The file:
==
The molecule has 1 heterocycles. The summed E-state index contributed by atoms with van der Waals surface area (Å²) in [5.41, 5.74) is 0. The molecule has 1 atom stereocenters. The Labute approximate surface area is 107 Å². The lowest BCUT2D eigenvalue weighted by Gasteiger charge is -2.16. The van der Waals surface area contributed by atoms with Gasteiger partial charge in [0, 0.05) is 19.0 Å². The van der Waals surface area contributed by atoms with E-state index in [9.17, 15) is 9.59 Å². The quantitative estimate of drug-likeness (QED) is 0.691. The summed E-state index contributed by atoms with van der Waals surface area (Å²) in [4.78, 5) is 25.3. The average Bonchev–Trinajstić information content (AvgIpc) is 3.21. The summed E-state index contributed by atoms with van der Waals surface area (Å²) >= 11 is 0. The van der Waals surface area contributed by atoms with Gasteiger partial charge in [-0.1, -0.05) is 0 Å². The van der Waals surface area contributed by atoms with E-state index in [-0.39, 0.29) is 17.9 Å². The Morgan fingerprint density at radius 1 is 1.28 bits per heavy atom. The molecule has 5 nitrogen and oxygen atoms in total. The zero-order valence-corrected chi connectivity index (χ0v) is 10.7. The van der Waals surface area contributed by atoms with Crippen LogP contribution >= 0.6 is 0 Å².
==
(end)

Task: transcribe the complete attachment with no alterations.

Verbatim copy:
The molecule has 1 heterocycles. The summed E-state index contributed by atoms with van der Waals surface area (Å²) in [5.41, 5.74) is 0. The molecule has 1 atom stereocenters. The Labute approximate surface area is 107 Å². The lowest BCUT2D eigenvalue weighted by Gasteiger charge is -2.16. The van der Waals surface area contributed by atoms with Gasteiger partial charge in [0, 0.05) is 19.0 Å². The van der Waals surface area contributed by atoms with E-state index in [9.17, 15) is 9.59 Å². The quantitative estimate of drug-likeness (QED) is 0.691. The summed E-state index contributed by atoms with van der Waals surface area (Å²) in [4.78, 5) is 25.3. The average Bonchev–Trinajstić information content (AvgIpc) is 3.21. The summed E-state index contributed by atoms with van der Waals surface area (Å²) >= 11 is 0. The van der Waals surface area contributed by atoms with Gasteiger partial charge in [-0.1, -0.05) is 0 Å². The van der Waals surface area contributed by atoms with E-state index in [-0.39, 0.29) is 17.9 Å². The Morgan fingerprint density at radius 1 is 1.28 bits per heavy atom. The molecule has 5 nitrogen and oxygen atoms in total. The zero-order valence-corrected chi connectivity index (χ0v) is 10.7. The van der Waals surface area contributed by atoms with Crippen LogP contribution >= 0.6 is 0 Å².